7. Have an account management staff with eCommerce experts who can demonstrate how they help customers make the most of the platform.

Here are a few pointers on what to ask and look for:

  • What are the terms of service (SLA?), and how do they affect your company? What measures can you take to ensure that their support team is there for you when you need them? How do they define incident levels?
  • What is the relationship between the SI and the vendor, and how do they protect against a break in the support process?
  • What work activities are covered by the support agreement, and what additional billable time might you earn?
  • Who will be working on your project's implementation, and will the process change after go-live?
  • How do they manage the go-live transition to ensure the site is steady and efficient?
  • Who is providing site monitoring in their basic service level agreement, and how do they minimize site performance disruptions and downtime?

Step 4: Discovery phase

During the Discovery phase, you're simply gathering information. This insurance policy protects the following stage; development.

It entails a series of detailed workshops with the company and technical stakeholders to convert the project's broad scope into a comprehensive set of use case models and a functional specification.

The Project Manager(s) captures all of the information presented in these outputs and feeds it into the development phase, where user stories for the sprints are created.

Pro tip: Set it up as a separate SoW (statement of work) that is not linked to the primary contract and must be completed before the main contract.

If you remove Discovery from the main contract (SLA), any changes in your opinion of the vendor or SI decision during Discovery would be less costly, and it's simpler to exit and reconsider the project delivery. The outputs will be reusable by another vendor and SI partner, so it's not a sunk cost.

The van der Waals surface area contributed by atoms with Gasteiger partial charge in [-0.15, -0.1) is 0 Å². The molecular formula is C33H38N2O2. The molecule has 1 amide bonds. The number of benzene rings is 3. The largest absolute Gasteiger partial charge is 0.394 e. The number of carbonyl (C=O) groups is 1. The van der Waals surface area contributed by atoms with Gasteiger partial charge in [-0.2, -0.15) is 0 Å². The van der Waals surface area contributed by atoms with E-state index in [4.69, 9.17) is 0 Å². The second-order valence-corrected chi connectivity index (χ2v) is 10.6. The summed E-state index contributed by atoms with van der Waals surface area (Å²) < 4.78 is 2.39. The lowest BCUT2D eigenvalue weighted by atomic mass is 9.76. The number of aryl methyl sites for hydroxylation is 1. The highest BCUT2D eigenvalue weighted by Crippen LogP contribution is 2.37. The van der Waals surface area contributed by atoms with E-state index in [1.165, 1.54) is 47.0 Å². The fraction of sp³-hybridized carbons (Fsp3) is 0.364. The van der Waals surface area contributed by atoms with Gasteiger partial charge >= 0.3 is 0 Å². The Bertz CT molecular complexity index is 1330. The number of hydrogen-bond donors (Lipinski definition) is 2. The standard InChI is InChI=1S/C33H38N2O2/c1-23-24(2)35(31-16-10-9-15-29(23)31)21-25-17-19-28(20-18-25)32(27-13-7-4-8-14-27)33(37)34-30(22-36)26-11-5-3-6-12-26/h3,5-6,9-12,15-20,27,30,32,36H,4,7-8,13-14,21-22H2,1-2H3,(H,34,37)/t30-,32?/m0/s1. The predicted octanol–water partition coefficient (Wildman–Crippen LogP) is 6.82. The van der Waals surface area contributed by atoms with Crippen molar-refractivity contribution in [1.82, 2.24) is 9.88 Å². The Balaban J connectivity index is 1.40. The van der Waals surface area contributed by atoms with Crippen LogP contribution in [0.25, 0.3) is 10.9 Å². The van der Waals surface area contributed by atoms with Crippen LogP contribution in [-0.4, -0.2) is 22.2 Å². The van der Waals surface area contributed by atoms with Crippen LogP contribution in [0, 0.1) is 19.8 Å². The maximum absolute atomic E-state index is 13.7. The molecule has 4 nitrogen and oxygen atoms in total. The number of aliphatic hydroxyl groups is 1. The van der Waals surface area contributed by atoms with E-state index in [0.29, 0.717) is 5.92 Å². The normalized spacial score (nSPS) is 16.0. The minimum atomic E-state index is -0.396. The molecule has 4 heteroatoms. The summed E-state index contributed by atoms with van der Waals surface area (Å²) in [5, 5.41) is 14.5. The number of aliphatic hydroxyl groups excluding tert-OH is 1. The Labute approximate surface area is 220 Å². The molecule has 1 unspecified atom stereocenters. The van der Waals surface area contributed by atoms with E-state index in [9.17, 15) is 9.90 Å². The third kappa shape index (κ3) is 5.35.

Step 5: Development and customizations

We'll keep this to a minimum because here is when the technical teams take over. A few key points to know about:

  • Development is divided into sprints, which are smaller phases to add new features.
  • Each sprint is meticulously controlled, and any technical snags are detected and addressed.
  • The results of this analysis are utilized to track the project plan and determine whether additional resources are required to complete tasks.
  • The UAT (User Acceptance Testing) is generally done simultaneously as the sprints, so the business stakeholders do UAT on each sprint's functionality.

This is an essential lesson for business users; development is not the time to switch off, relax, and wait until post-launch UAT.

You must remain engaged to ensure that the company's functionality is delivered according to the agreed user stories and functional specifications, as well as check for any modifications to in-scope deliverables that might impact your area of responsibility.